Now closed: share your potty training stories and win £100 of Random House books.

(61 Posts)
RachelMumsnet (MNHQ) Mon 07-Jul-14 16:15:15

It's Prince George's first birthday on 22 July and author Nicholas Allan has made ready for the occasion with his hilarious book The Prince and the Potty.

To celebrate, we're offering you the chance to win £100 worth of Random House children's books. To be in with a chance to win simply share your potty training stories with us - we want to hear everything from your trusty tactics to the wacky methods you tried and tested. Was it a gleaming success or a downright disaster? We want to know.

We'll select our favourite story and ten runner's up who will receive all of Nicholas Allan's Royal Reads books. So, if you've got some cracking tales to divulge or some valuable techniques to share, post away - we're looking forward to this one! Here's more info about the book and the competition.

This competition is sponsored by Random House books

sharond101 Mon 07-Jul-14 17:41:43

We are in the middle if potty training D's who let's out a beaming scream of "look at the size if that!" every time he does a poo in the potty!

BlizzardInWales Mon 07-Jul-14 19:20:52

My son, who is two, insists on being read stories on the toilet and will sit for ages telling you he is certainly not done! He also yells "plop!" Loudly for each and every poo and asks me if I am pooing every time I go to the loo, loudly, and in public.

Today my newborn daughter poo'd all down my front and over my legs and socks. This was in front of the health visitor. My son exclaimed "wow! Mummy that's a lot of poo, toilet?" I think he wanted to have a go on the toilet to see if he could beat her on quantity... He gave it a good go too!

lottietiger Mon 07-Jul-14 19:23:47

My little boy insists on reading zigby and the ant invaders on the toilet, no other book will do. Then we all have to wave goodbye to Mr Brown as I flush and it wizzes out of sightsmile

The only way we could get our daughter to stay sitting on the potty for any length of time was to read book after book to her - we've never read so many books as when we were potty training! It got results though, and also meant we had lots of extra reading time, bonus!

ShayT Mon 07-Jul-14 23:57:33

Best advice I have is let them wear undies. Once they figure out that they have leakage they will want to go potty.

nerysw Tue 08-Jul-14 06:46:32

I've been through it twice, had to examine poos in the potty to see what animal they looked like, watched my son sit for hours on his potty watching telly and gone through soooo many stickers as rewards. When we went to stay at the in-laws last year we forgot to take a potty so I had to make a mad dash round a town in Kent and finally got a hideous car shaped potty to solve the problem. My son loved it!

babyowl Tue 08-Jul-14 10:12:27

Regarding potty training, the general idea I got from a mixture of reading around & my own experience was:

You can start training from when your child is around 2yrs+ onwards in 3 separate stages of wee, poo & night-time. BUT it has to be in your child’s own time & comfort zone otherwise you set both yourself & your child back.

Steps you can take in preparation for potty training include:
1) Having a potty around and occasionally reading your child books featuring the potty/toilet.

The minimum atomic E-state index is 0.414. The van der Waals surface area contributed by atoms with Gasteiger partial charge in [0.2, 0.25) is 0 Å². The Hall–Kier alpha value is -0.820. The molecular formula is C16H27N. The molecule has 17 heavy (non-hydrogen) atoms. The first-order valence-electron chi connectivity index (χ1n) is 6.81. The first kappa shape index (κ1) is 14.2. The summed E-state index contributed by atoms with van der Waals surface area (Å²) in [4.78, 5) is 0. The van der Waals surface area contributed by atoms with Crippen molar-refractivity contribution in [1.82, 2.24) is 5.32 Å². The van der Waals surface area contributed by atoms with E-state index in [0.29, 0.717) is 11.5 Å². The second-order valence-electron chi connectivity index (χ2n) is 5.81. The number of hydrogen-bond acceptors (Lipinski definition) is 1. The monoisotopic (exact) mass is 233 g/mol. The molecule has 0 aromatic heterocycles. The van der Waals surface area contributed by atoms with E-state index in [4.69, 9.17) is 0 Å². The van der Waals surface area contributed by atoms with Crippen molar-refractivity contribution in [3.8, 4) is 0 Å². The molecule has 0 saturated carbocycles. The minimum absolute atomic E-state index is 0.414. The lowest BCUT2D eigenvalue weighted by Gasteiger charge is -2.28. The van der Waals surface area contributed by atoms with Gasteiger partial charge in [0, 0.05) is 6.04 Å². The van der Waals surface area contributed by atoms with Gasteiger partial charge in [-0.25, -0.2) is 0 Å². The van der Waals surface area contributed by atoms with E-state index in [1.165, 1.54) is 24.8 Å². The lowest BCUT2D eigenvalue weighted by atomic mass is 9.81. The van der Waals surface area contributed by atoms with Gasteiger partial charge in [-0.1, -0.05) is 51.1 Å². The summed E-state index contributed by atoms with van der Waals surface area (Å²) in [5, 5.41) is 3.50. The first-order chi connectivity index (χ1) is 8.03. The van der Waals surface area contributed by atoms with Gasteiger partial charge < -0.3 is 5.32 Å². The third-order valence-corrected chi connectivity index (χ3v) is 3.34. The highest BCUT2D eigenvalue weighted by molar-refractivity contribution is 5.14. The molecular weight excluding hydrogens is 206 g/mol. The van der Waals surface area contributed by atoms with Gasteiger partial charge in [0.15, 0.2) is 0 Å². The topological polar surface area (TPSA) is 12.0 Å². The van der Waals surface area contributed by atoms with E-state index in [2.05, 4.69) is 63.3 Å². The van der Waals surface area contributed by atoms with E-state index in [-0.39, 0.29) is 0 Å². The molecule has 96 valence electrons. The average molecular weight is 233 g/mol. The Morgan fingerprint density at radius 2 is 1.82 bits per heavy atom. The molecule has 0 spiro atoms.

A couple of our favourites were:
a) "Who's in the Loo?" by Jeanne-Willis & Adrian Reynolds
b) "Have You Seen My Potty" by Mij Kelly & Mary McQuilan

2) Taking your child shopping for their own Disney/animals/cars/whatever-themed underwear which they can try wearing them instead of nappies for short periods of time when you don't mind the risk of toileting accidents.
(NB. Pull-up pants aren’t great as they don’t let them feel the wet.)

3) If your kid goes to nursery/child minder, it’s worth trying to engage their co-operation with potty training (and/or at least warning them that toileting accidents will start happening.)

4) It may be slightly easier to get potty training going in the spring/summer months and/or when your child sees other friends at nursery/childminder going to the toilet. Plus in the hot weather, your child may find underwear more comfortable than nappies to wear.

5) Get used to carrying around spare knickers & tights/trousers + socks + a spare plastic bag (e.g. supermarket vegetable bags are great & lightweight) wherever you go just to be on the safe side.

6) Praise your child for using the toilet and also trying to go to the toilet (especially before going out, etc). Better an empty visit than a visit that is too late.

Above all remember that as frustrating as it is, don’t freak or get mad when toileting accidents happen. This is NOT NICE for your child. They are only just learning after all and making mistakes (even lots of them) is part of learning.

mamato3luvleys Tue 08-Jul-14 14:52:16

It was 9 year ago now when I was potty training my first son but every time he used it he used to quickly jump off it and tip out whatever he had just done! It was a good job we had wooden flooring which I have again in this house as I am starting to get my 15 month old son used to the potty but have my flash wipes handy for any mis -haps!! smile

WowOoo Tue 08-Jul-14 15:08:44

It was relatively easy for my two boys as I left it quite late with both of them. After lots of talking and reading with them about it, I waited until i was sure they were ready.

We used a star chart to show progress and bought them some small treats.